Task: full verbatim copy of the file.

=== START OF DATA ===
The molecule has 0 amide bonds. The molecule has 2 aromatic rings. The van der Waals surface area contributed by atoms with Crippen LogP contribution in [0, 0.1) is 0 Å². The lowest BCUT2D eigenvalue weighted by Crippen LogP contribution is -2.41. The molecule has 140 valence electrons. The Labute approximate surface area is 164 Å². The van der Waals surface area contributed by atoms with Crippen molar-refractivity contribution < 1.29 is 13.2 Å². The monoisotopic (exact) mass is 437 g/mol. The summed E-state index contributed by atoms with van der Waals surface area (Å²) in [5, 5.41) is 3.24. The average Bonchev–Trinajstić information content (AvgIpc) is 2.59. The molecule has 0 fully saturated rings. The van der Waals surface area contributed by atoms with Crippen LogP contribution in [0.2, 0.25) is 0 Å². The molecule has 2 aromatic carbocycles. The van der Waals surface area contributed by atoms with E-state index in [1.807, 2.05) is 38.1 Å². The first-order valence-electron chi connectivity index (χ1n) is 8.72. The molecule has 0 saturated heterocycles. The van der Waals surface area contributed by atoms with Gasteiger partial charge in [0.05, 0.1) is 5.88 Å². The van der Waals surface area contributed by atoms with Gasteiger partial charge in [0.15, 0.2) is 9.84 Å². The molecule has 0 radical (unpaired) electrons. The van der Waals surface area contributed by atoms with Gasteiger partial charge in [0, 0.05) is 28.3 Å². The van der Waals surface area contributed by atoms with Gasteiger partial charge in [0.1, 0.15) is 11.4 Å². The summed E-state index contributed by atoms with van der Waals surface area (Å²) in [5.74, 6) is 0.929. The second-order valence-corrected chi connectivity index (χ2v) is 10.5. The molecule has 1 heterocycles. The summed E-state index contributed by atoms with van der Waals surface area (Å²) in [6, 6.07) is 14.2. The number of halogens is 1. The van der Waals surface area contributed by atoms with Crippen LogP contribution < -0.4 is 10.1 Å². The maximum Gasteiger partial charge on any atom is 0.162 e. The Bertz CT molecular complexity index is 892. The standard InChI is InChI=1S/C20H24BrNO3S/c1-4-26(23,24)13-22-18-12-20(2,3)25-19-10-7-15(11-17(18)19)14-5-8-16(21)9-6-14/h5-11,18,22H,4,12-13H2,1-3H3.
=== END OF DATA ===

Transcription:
The molecule has 0 amide bonds. The molecule has 2 aromatic rings. The van der Waals surface area contributed by atoms with Crippen LogP contribution in [0, 0.1) is 0 Å². The lowest BCUT2D eigenvalue weighted by Crippen LogP contribution is -2.41. The molecule has 140 valence electrons. The Labute approximate surface area is 164 Å². The van der Waals surface area contributed by atoms with Crippen molar-refractivity contribution < 1.29 is 13.2 Å². The monoisotopic (exact) mass is 437 g/mol. The summed E-state index contributed by atoms with van der Waals surface area (Å²) in [5, 5.41) is 3.24. The average Bonchev–Trinajstić information content (AvgIpc) is 2.59. The molecule has 0 fully saturated rings. The van der Waals surface area contributed by atoms with Crippen LogP contribution in [0.2, 0.25) is 0 Å². The molecule has 2 aromatic carbocycles. The van der Waals surface area contributed by atoms with E-state index in [1.807, 2.05) is 38.1 Å². The first-order valence-electron chi connectivity index (χ1n) is 8.72. The molecule has 0 saturated heterocycles. The van der Waals surface area contributed by atoms with Gasteiger partial charge in [0.05, 0.1) is 5.88 Å². The van der Waals surface area contributed by atoms with Gasteiger partial charge in [0.15, 0.2) is 9.84 Å². The molecule has 0 radical (unpaired) electrons. The van der Waals surface area contributed by atoms with Gasteiger partial charge in [0, 0.05) is 28.3 Å². The van der Waals surface area contributed by atoms with Gasteiger partial charge in [0.1, 0.15) is 11.4 Å². The summed E-state index contributed by atoms with van der Waals surface area (Å²) in [5.74, 6) is 0.929. The second-order valence-corrected chi connectivity index (χ2v) is 10.5. The molecule has 1 heterocycles. The summed E-state index contributed by atoms with van der Waals surface area (Å²) in [6, 6.07) is 14.2. The number of halogens is 1. The van der Waals surface area contributed by atoms with Crippen LogP contribution < -0.4 is 10.1 Å². The maximum Gasteiger partial charge on any atom is 0.162 e. The Bertz CT molecular complexity index is 892. The standard InChI is InChI=1S/C20H24BrNO3S/c1-4-26(23,24)13-22-18-12-20(2,3)25-19-10-7-15(11-17(18)19)14-5-8-16(21)9-6-14/h5-11,18,22H,4,12-13H2,1-3H3.